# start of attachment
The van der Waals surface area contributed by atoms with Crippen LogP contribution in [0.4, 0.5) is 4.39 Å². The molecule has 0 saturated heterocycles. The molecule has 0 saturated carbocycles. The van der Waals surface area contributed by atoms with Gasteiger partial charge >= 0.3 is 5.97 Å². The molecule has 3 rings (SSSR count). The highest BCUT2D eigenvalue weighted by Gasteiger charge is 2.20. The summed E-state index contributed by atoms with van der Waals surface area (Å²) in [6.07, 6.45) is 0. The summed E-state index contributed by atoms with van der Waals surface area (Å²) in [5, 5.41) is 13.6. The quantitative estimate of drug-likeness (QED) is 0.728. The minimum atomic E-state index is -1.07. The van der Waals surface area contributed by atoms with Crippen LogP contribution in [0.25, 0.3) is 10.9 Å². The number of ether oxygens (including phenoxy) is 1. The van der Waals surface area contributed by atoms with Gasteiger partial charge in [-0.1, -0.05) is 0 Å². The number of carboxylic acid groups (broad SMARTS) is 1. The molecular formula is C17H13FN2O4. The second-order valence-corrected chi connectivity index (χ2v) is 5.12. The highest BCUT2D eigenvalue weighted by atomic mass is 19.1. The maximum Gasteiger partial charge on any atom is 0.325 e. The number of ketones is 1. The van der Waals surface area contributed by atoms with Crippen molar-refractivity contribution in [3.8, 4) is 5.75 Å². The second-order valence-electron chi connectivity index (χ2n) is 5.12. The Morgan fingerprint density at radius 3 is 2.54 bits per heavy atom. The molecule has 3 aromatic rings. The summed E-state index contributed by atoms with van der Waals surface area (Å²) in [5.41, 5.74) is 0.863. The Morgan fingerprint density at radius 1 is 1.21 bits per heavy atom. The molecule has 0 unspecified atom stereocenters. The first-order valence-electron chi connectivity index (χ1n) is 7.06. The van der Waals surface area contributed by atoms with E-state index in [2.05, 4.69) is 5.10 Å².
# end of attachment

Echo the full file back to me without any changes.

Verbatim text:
The van der Waals surface area contributed by atoms with Crippen LogP contribution in [0.4, 0.5) is 4.39 Å². The molecule has 0 saturated heterocycles. The molecule has 0 saturated carbocycles. The van der Waals surface area contributed by atoms with Gasteiger partial charge >= 0.3 is 5.97 Å². The molecule has 3 rings (SSSR count). The highest BCUT2D eigenvalue weighted by Gasteiger charge is 2.20. The summed E-state index contributed by atoms with van der Waals surface area (Å²) in [6.07, 6.45) is 0. The summed E-state index contributed by atoms with van der Waals surface area (Å²) in [5, 5.41) is 13.6. The quantitative estimate of drug-likeness (QED) is 0.728. The minimum atomic E-state index is -1.07. The van der Waals surface area contributed by atoms with Crippen LogP contribution in [0.25, 0.3) is 10.9 Å². The number of ether oxygens (including phenoxy) is 1. The van der Waals surface area contributed by atoms with Gasteiger partial charge in [-0.1, -0.05) is 0 Å². The number of carboxylic acid groups (broad SMARTS) is 1. The molecular formula is C17H13FN2O4. The second-order valence-corrected chi connectivity index (χ2v) is 5.12. The highest BCUT2D eigenvalue weighted by atomic mass is 19.1. The maximum Gasteiger partial charge on any atom is 0.325 e. The number of ketones is 1. The van der Waals surface area contributed by atoms with Crippen molar-refractivity contribution in [3.8, 4) is 5.75 Å². The second-order valence-electron chi connectivity index (χ2n) is 5.12. The Morgan fingerprint density at radius 3 is 2.54 bits per heavy atom. The molecule has 3 aromatic rings. The summed E-state index contributed by atoms with van der Waals surface area (Å²) in [5.41, 5.74) is 0.863. The Morgan fingerprint density at radius 1 is 1.21 bits per heavy atom. The molecule has 0 unspecified atom stereocenters. The first-order valence-electron chi connectivity index (χ1n) is 7.06. The van der Waals surface area contributed by atoms with E-state index in [2.05, 4.69) is 5.10 Å².